Dental school is a huge investment of your two most valuable currencies: time and money. When your’re a young student with no money, the significance of the value of these two items is extremely difficult to comprehend. There’s just no way to understand how valuable a year of your life is when you’re in your early twenties, and there’s no way to appreciate how hard it is to earn a living until you’ve actually had to do it. If you’re an older dental student that’s had a bit more life experience and career experience, I’m sure you know exactly what I’m talking about. If you’re not, and you’re going straight from undergrad to dental school, student loans in one hand and no real life job experience besides a summer camp counselor gig in the other hand, fear not.
I was recently asked on Twitter (you can follow me @LarryDougherty) if I had any topics for investing money while in dental school. I’m a dentist, of course, not a financial advisor, so I’m not sure how much I can help! Dental school in and of itself is an investment, as I stated in the first paragraph. If you’re enrolled in dental school, you’re an investor already. You’re investing your time and your money with the hope of a future return on that investment: a career that will support you and your family financially and provide you with a sense of fulfillment and purpose in your community and to your patients. So there you have it, that’s your big money investment right now.
Educate yourself on how investing and savings works. It seems a little intimidating at first, I know. There’s a lot of terminology to learn, but you can learn it. It’s the type of thing where every young dental professional needs a working knowledge. It’s worth your time and effort.
When I was in dental school, we had a class that required a subscription to Money magazine. At the time, I didn’t find it all that interesting. I just wanted to be a dentist and do good work, I didn’t really care what a Roth IRA was or what percentage of my income should be devoted to paying off debt vs. investments. I didn’t have any money anyway, what did it matter?! I figured I would worry about it in the future or that it would all magically take care of itself. When you’re in the middle of your third year of dental school, a year and a half into the future might as well be 20 years into the future! Real life can seem so far off when you’re knee deep in dental school.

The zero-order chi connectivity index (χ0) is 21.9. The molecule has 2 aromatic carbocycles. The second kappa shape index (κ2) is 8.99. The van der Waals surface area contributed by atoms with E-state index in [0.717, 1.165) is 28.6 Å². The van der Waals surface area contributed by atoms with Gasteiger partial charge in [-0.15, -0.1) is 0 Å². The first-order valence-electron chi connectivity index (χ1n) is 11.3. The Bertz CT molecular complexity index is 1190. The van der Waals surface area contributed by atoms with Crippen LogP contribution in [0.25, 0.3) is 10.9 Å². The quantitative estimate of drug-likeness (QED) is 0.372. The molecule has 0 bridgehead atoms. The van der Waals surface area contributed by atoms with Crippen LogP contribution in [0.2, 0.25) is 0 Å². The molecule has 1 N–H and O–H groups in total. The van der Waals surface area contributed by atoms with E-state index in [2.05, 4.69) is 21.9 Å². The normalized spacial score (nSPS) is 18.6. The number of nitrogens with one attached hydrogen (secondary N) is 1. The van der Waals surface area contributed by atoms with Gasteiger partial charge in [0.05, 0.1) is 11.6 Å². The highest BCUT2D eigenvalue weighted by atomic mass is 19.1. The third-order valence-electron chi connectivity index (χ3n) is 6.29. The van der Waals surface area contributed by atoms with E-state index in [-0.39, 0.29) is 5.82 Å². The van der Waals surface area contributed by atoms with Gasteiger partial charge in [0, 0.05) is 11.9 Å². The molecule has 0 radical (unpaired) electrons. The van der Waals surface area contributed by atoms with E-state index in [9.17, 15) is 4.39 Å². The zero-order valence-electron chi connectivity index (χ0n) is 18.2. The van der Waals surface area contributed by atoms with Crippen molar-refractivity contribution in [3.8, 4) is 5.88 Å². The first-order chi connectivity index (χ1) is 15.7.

The future came faster than expected, and the vocabulary of investment concepts, investment principles, and investment products that I learned from that forced subscription and forced reading of Money magazine was extremely valuable. I didn’t know much, but I knew more than nothing, which was a start.
Here’s a beautiful thing: it doesn’t matter where you start, and you don’t have to only listen to just one person. When I was eleven or twelve years old, I decided I liked the Red Hot Chili Peppers because my friend’s older brother thought they were cool, and we all thought he was the coolest guy. I listened to all of their music, read every interview they gave, and found the original version of any song they covered. For every band they name dropped or covered, I learned everything about that band, and any band they talked about or covered, I would research that band, and so on and so forth. Within three or four years, I knew a little something about every single significant band in the history of rock and roll! One band always seemed to lead me to the next band. I didn’t start from the beginning, I started where I started, and I just went where the road of seeking knowledge took me. Your personal investment education will likely follow a similar path. Just get started somewhere! Everyone seems to recommend the earlier the better, which is very safe and logical advice.
Warren Buffett. Dave Ramsey. Suze Orman. John Bogle. Ramit Sethi. Look those names up on YouTube and watch a few videos for each one. Treat it like I just gave you a list of bands I want you to check out to see if you like their music. If they reference another person or a book, look that up. Decide for yourself who you like or who has advice that speaks to you. You might think some of it is garbage and you might start taking some of their advice today. Themes and ideas come up over and over again. Once you gain knowledge, you can start having your own opinions and strategies. Then you are a real investor!